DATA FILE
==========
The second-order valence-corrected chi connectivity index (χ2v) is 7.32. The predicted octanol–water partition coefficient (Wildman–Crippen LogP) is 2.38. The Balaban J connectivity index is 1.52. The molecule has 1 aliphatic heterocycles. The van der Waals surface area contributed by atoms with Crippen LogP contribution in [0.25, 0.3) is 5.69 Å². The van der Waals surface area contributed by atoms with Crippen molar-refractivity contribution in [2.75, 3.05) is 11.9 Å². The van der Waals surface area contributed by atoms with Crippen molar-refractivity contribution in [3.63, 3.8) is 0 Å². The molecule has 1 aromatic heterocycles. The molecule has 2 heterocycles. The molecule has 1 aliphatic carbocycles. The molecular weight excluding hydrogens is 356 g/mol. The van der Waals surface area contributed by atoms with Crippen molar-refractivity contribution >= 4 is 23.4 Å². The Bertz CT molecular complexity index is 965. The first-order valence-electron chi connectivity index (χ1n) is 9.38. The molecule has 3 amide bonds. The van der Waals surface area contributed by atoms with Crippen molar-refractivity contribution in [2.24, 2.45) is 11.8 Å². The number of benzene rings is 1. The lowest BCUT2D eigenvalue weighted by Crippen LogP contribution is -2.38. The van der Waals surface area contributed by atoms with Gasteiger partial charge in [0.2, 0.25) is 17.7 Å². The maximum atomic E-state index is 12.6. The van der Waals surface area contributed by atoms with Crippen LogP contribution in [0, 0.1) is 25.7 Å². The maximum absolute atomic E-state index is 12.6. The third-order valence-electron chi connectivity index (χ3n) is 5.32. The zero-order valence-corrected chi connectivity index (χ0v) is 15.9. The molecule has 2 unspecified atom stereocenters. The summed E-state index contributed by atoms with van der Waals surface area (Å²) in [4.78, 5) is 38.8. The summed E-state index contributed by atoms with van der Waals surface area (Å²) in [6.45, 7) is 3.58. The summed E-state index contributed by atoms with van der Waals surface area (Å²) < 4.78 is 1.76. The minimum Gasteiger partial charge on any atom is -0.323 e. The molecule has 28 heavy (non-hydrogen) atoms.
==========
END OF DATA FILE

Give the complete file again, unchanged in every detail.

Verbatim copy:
The second-order valence-corrected chi connectivity index (χ2v) is 7.32. The predicted octanol–water partition coefficient (Wildman–Crippen LogP) is 2.38. The Balaban J connectivity index is 1.52. The molecule has 1 aliphatic heterocycles. The van der Waals surface area contributed by atoms with Crippen LogP contribution in [0.25, 0.3) is 5.69 Å². The van der Waals surface area contributed by atoms with Crippen molar-refractivity contribution in [2.75, 3.05) is 11.9 Å². The van der Waals surface area contributed by atoms with Crippen molar-refractivity contribution in [3.63, 3.8) is 0 Å². The molecule has 1 aromatic heterocycles. The molecule has 2 heterocycles. The molecule has 1 aliphatic carbocycles. The molecular weight excluding hydrogens is 356 g/mol. The van der Waals surface area contributed by atoms with Crippen molar-refractivity contribution >= 4 is 23.4 Å². The Bertz CT molecular complexity index is 965. The first-order valence-electron chi connectivity index (χ1n) is 9.38. The molecule has 3 amide bonds. The van der Waals surface area contributed by atoms with Crippen molar-refractivity contribution in [2.24, 2.45) is 11.8 Å². The number of benzene rings is 1. The lowest BCUT2D eigenvalue weighted by Crippen LogP contribution is -2.38. The van der Waals surface area contributed by atoms with Gasteiger partial charge in [0.2, 0.25) is 17.7 Å². The maximum atomic E-state index is 12.6. The van der Waals surface area contributed by atoms with Crippen LogP contribution in [0, 0.1) is 25.7 Å². The maximum absolute atomic E-state index is 12.6. The third-order valence-electron chi connectivity index (χ3n) is 5.32. The zero-order valence-corrected chi connectivity index (χ0v) is 15.9. The molecule has 2 unspecified atom stereocenters. The summed E-state index contributed by atoms with van der Waals surface area (Å²) in [4.78, 5) is 38.8. The summed E-state index contributed by atoms with van der Waals surface area (Å²) in [6.45, 7) is 3.58. The summed E-state index contributed by atoms with van der Waals surface area (Å²) < 4.78 is 1.76. The minimum Gasteiger partial charge on any atom is -0.323 e. The molecule has 28 heavy (non-hydrogen) atoms.